“Old Chengdu Traditional Dishes” at Dan Dan Tian Shui Mian – Chengdu

Dan Dan Tian Shui Mian - Chengdu

Food and travel magazines can be terrific sources of inspiration, but I must admit that I found them pretty useless on the ground in China.

For our first meal in Sichuan Province, I had my sights set on a tempting place that Chef Danny Bowien and Bon Appetit Editor Andrew Knowlton visited on their trip, or maybe it was a spot that Matt Gross favored in Saveur; either way, both articles lacked any pertinent details, like proper addresses, that would’ve been immensely helpful for locating. Hard lesson learned: follow my nose, not fluffy journalism.

Dan Dan Tian Shui Mian - Chengdu

Thankfully in Chengdu, and most of China, really, a solid place to eat is never more than a few steps away. When Plan A didn’t work out the way we had hoped, The Astronomer and I spontaneously lunched at Dan Dan Tian Shui Mian, a well-known spot among locals (over 100 reviews on Chinese Yelp!) for “Old Chengdu Traditional Dishes.”

Dan Dan Tian Shui Mian - Chengdu

Every table in the restaurant was topped with the usual chopsticks, napkins, and vinegar, as well as bo bo ji, a large pottery bowl filled with skewers of chicken innards and vegetables soaked in chili oilWe weren’t sure if the skewers were complementary or not, but decided to wing it and dig in.

I indulged in surprisingly snappy lotus roots and asparagus, while The Astronomer sampled the cauliflower. The cost of the skewers was tabulated at the end of the meal. This was a really delicious and unexpected starter.

Dan Dan Tian Shui Mian - Chengdu

Using a crumpled copy of Chengdu Taste‘s menu that I serendipitously packed with me on the trip, The Astronomer and I managed to order a slew of our favorite Sichuan dishes without speaking a lick of Chinese. I’m not sure how we would’ve managed without this precious document!

First up, a bowl of spicy wontons…

Dan Dan Tian Shui Mian - Chengdu

Dan Dan Tian Shui Mian - Chengdu

…followed by dan dan mian

Dan Dan Tian Shui Mian - Chengdu

Dan Dan Tian Shui Mian - Chengdu

…and finally, an impeccable rendition of cold garlic noodles.

Even though we hadn’t set out to dine at Dan Dan Tian Shui Mian, it proved to be a fabulous destination to get our feet wet in Sichuan. Compared to Sichuan food in Los Angeles, we found the spicing in Chengdu, both ma (numbing) and la (spicy), to be more subtle and nuanced. The dishes at Dan Dan Tian Shui Mian certainly made us sweat, but in a gentler fashion somehow.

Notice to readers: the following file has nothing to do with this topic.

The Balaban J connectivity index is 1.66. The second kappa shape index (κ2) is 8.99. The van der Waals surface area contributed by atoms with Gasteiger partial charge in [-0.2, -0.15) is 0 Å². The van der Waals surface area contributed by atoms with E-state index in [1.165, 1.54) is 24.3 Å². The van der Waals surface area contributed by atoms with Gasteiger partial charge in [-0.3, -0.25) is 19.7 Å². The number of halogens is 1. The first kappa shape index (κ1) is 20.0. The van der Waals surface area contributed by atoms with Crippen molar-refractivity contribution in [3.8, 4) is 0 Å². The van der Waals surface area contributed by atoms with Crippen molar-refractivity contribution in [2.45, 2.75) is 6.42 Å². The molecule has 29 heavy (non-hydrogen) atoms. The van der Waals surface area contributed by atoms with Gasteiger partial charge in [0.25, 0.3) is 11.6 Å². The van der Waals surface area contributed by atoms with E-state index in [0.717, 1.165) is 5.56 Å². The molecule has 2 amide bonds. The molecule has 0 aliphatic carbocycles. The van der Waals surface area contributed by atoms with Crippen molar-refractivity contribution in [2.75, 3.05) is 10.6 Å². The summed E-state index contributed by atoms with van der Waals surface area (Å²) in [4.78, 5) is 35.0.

There’s something magical about eating regional specialties at their birthplace, like lobster rolls in Maine or xiao long bao in Shanghai, and now, Sichuan classics in Sichuan.

Dan Dan Tian Shui Mian (click on link for Google map)
1 Jiangjun Street
Qingyang, Chengdu, Sichuan, China

Our previous culinary exploits in the People’s Republic of China:

Beijing

Hong Kong

Kunming

Shanghai

Xi’an

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2 Responses to ““Old Chengdu Traditional Dishes” at Dan Dan Tian Shui Mian – Chengdu”


  • Foods here looks delicious!

  • Let’s make sure credit is given where credit is due as Maine is not the birthplace of the lobster roll nor the lobster salad roll.

    The lobster roll was first originated at a restaurant named Perry’s, in Milford, Connecticut as early as 1929, according to John Mariani’s, “Encyclopedia of American Food and Drink.” Once Perry’s put the new sandwich on its menu, its popularity spread up and down the Connecticut coast, but not far beyond. For those residing in Connecticut, a lobster roll served warm in clarified butter is simply called a “lobster roll” while the lobster roll served cold as it is throughout the rest of the northeast region and the world is called a “lobster salad roll” . The lobster salad roll took off on the Eastern End of Long Island, New York, starting in 1965, pioneered by the Lobster Roll Restaurant

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